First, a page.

but she will be unknown nevertheless. Whatever happens,
he will not find her. Despite the tumult and trespass
they might achieve in the wilderness of their bodies
and the voices of the heart clamoring, they will still
be a mystery to the other, and to themselves.

Wave Story (from the Aran Islands)

"There was one night a man going fishing out from the Claddagh in Galway. This man was going out with his three sons, and they had no one else for a crew. They were waiting a long time on the others. The old man didn't know what he should do; he hadn't enough help to go to sea. 'Twasn't long till he saw a man making toward him on the strand, and he riding a white horse. He shouted to the sons that there was a stranger coming riding and that he didn't know who he was. The horseman came as far as them and spoke and asked were they going fishing or where were they going. The boatman said they were going fishing.

" 'You are a stranger here,' says he. 'I don't know you. Who are you?'

" 'Yes, indeed, I'm a stranger,' says the man of the white horse, land if ye are going to sea tonight, take with ye three things: an axe, a hook and a knife.'

" 'When he had said that and they turned around, the man of the white horse had disappeared.

"'Why do ye think he said that to us?' asked the old man, of his sons.

" 'I don't know,' says one of them. 'But what harm can it do to us to take them with us till we see?'

"One of the sons went to the house and brought with him an axe, a hook and a knife. They had their nets boarded and they shoved out the boat and went to sea. There were a lot of other boats out before them. The night was very calm. But before long there came a great squall of wind. The old man said that it was time to be pulling for the land, that he was afraid the night was going to harden, for the sky was bad-looking and the sooner they made shore the better.

" 'We may as well pull for home,' says the sons, 'as we haven't the help.'

"They started to row and they weren't long rowing when the sea rose, and they saw the mighty wave coming toward them.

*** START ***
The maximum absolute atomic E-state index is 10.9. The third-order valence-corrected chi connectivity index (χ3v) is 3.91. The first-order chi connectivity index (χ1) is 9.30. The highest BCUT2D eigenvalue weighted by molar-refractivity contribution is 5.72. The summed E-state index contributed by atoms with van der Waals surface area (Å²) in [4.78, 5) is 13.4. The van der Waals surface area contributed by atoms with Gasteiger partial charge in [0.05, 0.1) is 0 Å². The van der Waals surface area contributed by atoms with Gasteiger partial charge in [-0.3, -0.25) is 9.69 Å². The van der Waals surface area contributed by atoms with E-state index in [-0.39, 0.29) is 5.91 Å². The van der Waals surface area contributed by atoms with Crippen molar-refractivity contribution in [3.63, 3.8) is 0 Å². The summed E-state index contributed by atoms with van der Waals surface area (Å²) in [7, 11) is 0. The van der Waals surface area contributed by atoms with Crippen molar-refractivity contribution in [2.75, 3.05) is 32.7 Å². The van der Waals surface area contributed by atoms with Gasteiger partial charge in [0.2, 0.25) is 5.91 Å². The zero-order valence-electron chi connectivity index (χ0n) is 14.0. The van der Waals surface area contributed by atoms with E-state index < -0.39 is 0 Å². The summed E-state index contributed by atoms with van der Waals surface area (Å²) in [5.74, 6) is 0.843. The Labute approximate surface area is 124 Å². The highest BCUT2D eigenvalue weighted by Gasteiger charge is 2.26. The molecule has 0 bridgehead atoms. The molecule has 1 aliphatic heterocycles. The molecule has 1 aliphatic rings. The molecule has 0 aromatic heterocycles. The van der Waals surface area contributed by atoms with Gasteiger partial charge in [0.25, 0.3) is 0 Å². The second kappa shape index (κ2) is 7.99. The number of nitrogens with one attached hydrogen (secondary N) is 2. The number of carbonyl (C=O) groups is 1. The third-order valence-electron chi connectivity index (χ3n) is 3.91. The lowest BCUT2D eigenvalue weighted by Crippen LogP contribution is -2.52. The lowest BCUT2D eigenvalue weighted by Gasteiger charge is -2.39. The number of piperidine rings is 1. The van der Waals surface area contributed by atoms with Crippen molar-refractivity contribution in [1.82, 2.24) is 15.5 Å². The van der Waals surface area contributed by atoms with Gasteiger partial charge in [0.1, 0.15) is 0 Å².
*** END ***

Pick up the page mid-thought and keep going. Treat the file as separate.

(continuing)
" 'This will put us to the bottom, 'tis so big,' shouted one of the sons. 'The boat will not carry it.'

"'Throw out the hook, see will it be any help,' says the old man. 'We may as well take the stranger's advice.'

"When the wave was almost on top of them the son threw out the hook. The wave split in two and passed on either side of them without doing any damage. They battled on and battled on as well as the were able-and strong men they were - and soon they saw the second wave coming, as high as a hill.

"'Heave out the axe!' shouted the father.

"One of the sons threw it out and the minute he did the wave split in two at either side of the boat and did no harm. They pulled on another while-getting bad the night was with gale and heavy rain. They didn't know what to do -twas so dark that they couldn't see where they were going. On came another wave, as high as a hill, and they were sure that this would finish them.

"'Throw out the knife!' says the old man.

"One of the sons threw it out, and the wave split in two and passed on either side with a sweep that threw the boat up on the strand. They were safe. Whatever way one of the men looked around, he saw an oar being washed in, and a piece of a boat.

"'There has been a drowning for sure,' says the father.

"The wind was so high and the night so bad that they weren't able to shove the boat up for a while, but they got it up a little and tied it with a big pelt of a rope and filled the boat with stones. They made for home, and the gale was taking the cornstooks and stacks. It was a good while later before it got calmer. They ate their supper when they got home-'twas very late then-and then they heard someone at the door.

"'Who's there?" the old man shouted.

" 'Open!' shouts the person outside. I want to go in.'

"One of the sons opened the door, and who should be there but the man of the white horse.

" 'Are your sons asleep?' says he.

"'No,' says the old man.

"'Tell them come out - I want them,' says the horseman.

"The three sons went outside the door.